Crafts and Quakers

Flat Pack Furniture for France ©MNH

Flat pack furniture made at Knockaloe. © MNH.


Employment inside the camp ranged widely from the assistance of the day to day running of the camp to a number of projects designed to provide material for those in need including the production of shoes and boots for women and children and a range of ‘flat pack’ furniture which was sent to France to help families in need. Items were also made for military hospitals including toothbrushes and a large range of walking sticks and crutches. The manufacture of items such as these again had a dual purpose for the internees who supported the allies in the war and wanted to be able to do something to support the war effort. The production of these goods enabled them to contribute something when their circumstances would not allow them to join the forces and fight.


Baily and internees in workshop ©MNH

J.T. Baily (2nd from left) and internees in woodwork shop. ©MNH.


One of the most influential characters in the story of Knockaloe is that of James T. Baily a Quaker who was a teacher of handicrafts and employed as Industrial Adviser by the Society of Friends to help with the development of craft work production at Knockaloe (Braithwaite Thomas 1920, 68). Baily wasted little time in encouraging the internees to use their skills and develop workshops manufacturing anything they could put their hand to. The best known of these objects today are the carved bone vases made from the long bones of cattle and woodwork, particularly picture frames and boxes. Other items included jewellery, puppets, a variety of metalwork and textiles. The camp also had a bookbinders and printers although with the exception of some artwork the printers were predominantly producing material for consumption within the camp. In order to ensure they had enough space for these activities the internees requested to be allowed to use the camps dining huts as workshops. Permission was granted and the huts were converted while the internees took their meals in their accommodation huts for the duration of their detention.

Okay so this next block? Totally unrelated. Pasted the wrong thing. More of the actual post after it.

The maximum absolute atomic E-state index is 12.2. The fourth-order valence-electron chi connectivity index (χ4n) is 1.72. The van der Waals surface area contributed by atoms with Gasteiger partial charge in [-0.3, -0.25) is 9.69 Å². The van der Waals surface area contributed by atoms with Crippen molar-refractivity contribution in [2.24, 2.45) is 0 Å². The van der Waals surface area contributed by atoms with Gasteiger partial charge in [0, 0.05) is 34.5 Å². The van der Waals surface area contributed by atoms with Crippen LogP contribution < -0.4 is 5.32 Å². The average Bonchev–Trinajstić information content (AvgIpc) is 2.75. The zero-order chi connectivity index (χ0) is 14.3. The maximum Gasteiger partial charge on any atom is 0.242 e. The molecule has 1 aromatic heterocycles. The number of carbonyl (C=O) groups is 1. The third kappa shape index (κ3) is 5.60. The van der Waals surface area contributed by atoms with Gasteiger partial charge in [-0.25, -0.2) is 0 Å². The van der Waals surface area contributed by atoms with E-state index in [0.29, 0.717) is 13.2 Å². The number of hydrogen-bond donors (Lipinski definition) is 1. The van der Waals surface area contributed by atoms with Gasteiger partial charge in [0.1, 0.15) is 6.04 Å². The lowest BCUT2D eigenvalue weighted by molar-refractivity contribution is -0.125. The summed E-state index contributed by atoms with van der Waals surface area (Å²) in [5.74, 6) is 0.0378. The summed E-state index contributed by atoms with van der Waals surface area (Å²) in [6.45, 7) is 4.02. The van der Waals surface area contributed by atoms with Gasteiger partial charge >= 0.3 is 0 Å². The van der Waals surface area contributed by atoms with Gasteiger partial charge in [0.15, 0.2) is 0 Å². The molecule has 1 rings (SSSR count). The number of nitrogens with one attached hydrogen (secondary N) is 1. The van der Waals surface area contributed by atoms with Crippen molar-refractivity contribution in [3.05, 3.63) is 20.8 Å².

Bone dominoes made at Knockaloe. ©Knockaloe Archive.


A further contribution to the war effort was made via the sales of the craftwork via the Quakers.  Catalogues of material on offer were produced and buyers could pre-order items and have them inscribed with mottos, names or specific designs. The sale of these goods was not of course immediate as time was needed for many of the men to develop their skills. Some crafts were easier than others to pick up and areas such as basket making became incredibly popular. Markets were found for the goods in the United States, Sweded, Norway and Demark and material was also purchased through the guards and staff of the camp for local people.


Brass napkin ring made at Knockaloe. ©Knockaloe Archive.


Through the efforts of Baily and the Quakers approximately 78% of internees were employed in some form of work (see Report on Knockaloe Camp, IOM) by 1916. The work in itself provided a way to pass time and distract from the struggles of being in the camp and worries of what was happening outside of it. Payment for the items sold and the competitive element of the exhibitions acted as incentive for the men to continue focus their time and energy.